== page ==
Then there are the others. The Wake had promise. At least with the first issue. The time jump also helped with the mystery element (another thing he is normally excellent with). After that though the story went nowhere. I remember that randomly they tacked on an extra issue to help wrap it up. I may be wrong, but I always see that as a publisher bleeding their fan-base on the basis that an event is occurring or a well-known writer is penning the story. Either way, the resolve we were given was a mess. The mer-people were devolved versions of humans that were cast into the sea to survive? It has been a while but I'd remember there being a curse or a significant piece of technology being used as the explanation for the conflict. I remember waiting for something big to happen, and it never did. There weren't any characters, other than the pirate captain, who wasn't all that interesting or else I would have used his name and not 'pirate captain'.
There was also Superman Unchained, which anyone who was reading DC during that time would know was a huge misstep by the company. Jim Lee, to me, defined the look of the 90s in comics. He also drew the world for Hush which is one of the best looking Batman stories ever. However, there are a lot of great artists out there now. You know what they do? Get the work out relatively on time. Superman Unchained had 9 issues and took two years to complete due to Lee's art taking forever. The story, especially during the time it was coming out, was the best Superman story being told. It had all the classic Superman fare but didn't fall into overly hokey Super tropes either. This had nothing to do with Snyder running out of steam, but definitely hampered his story to seeing the correct completion it deserved because of another big name needing to get their way.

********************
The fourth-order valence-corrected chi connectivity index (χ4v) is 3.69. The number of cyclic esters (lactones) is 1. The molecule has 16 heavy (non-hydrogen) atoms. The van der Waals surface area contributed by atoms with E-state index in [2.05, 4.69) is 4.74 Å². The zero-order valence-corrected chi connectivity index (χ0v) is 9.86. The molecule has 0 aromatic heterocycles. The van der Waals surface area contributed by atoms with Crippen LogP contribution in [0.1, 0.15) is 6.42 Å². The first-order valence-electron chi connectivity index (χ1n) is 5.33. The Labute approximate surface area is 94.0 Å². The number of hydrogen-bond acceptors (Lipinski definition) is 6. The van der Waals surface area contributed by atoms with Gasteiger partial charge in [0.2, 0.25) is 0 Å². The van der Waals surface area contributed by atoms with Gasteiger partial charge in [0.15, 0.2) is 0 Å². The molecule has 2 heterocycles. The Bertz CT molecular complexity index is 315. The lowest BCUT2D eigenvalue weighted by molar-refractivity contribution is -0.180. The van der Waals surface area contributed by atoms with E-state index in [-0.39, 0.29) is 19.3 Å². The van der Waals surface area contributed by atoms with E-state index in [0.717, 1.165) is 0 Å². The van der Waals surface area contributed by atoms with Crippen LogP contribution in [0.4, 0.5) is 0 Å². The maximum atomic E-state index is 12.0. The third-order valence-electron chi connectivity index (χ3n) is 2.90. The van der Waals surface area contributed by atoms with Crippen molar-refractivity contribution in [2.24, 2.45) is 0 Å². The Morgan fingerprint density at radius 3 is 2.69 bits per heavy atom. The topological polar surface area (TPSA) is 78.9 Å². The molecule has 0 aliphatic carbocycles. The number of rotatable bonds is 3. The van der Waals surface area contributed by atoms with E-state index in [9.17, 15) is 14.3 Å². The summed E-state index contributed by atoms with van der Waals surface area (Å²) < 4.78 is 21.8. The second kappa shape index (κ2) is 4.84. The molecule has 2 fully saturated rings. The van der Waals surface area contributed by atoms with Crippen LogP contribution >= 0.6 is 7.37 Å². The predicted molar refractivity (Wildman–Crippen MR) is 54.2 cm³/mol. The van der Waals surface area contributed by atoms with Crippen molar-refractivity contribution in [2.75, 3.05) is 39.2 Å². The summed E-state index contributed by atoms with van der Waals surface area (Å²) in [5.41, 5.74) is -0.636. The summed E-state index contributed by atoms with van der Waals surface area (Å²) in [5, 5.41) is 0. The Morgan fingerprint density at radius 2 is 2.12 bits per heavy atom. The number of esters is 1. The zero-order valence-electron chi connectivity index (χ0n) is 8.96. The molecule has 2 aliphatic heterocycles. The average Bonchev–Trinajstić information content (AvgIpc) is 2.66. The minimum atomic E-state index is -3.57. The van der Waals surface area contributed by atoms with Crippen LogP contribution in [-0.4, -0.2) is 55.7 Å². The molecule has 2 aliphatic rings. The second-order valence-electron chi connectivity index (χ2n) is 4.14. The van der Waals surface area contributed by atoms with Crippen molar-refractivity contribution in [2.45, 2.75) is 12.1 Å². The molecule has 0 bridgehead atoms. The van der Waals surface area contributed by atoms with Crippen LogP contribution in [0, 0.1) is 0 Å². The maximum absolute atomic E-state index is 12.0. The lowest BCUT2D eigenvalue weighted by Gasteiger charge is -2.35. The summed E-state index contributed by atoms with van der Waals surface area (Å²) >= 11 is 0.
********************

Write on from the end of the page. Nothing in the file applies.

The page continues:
Then there was Batman. For the most part, I really enjoyed Snyder and Capullo's Batman. The set ups were always amazing, and the middle always drove up the intensity. Then the end would sort of arrive and that'd be that. I'm serious, every single ending to each Snyder and Capullo Batman arc kept getting worse. A secret society that has had its hand in every power play in Gotham that not even Batman could prove? Genius. The main person behind the entire gambit being his possibly long lost brother? Not so much. It was less Detective Comics and more As The World Turns. But that was fine! The Joker is coming to enact a sinister plan where he believes himself to be the real partner Batman has craved and all others were imposters and/or crutches? Terrific. Making the finale be a chase where the Joker slips off of a cliff in the batcave that he inexplicably knows? Convenient. Zero Year was probably the best out of all of them and even that dragged. Endgame brought Joker back, again, only now being really mad at Batman and deciding to poison the city. The stakes aren't really laid out well and everything seems cobbled together. Superheavy was just a mess that could have worked out better if more planning had gone into it. Nothing about that story is worthy of going back to.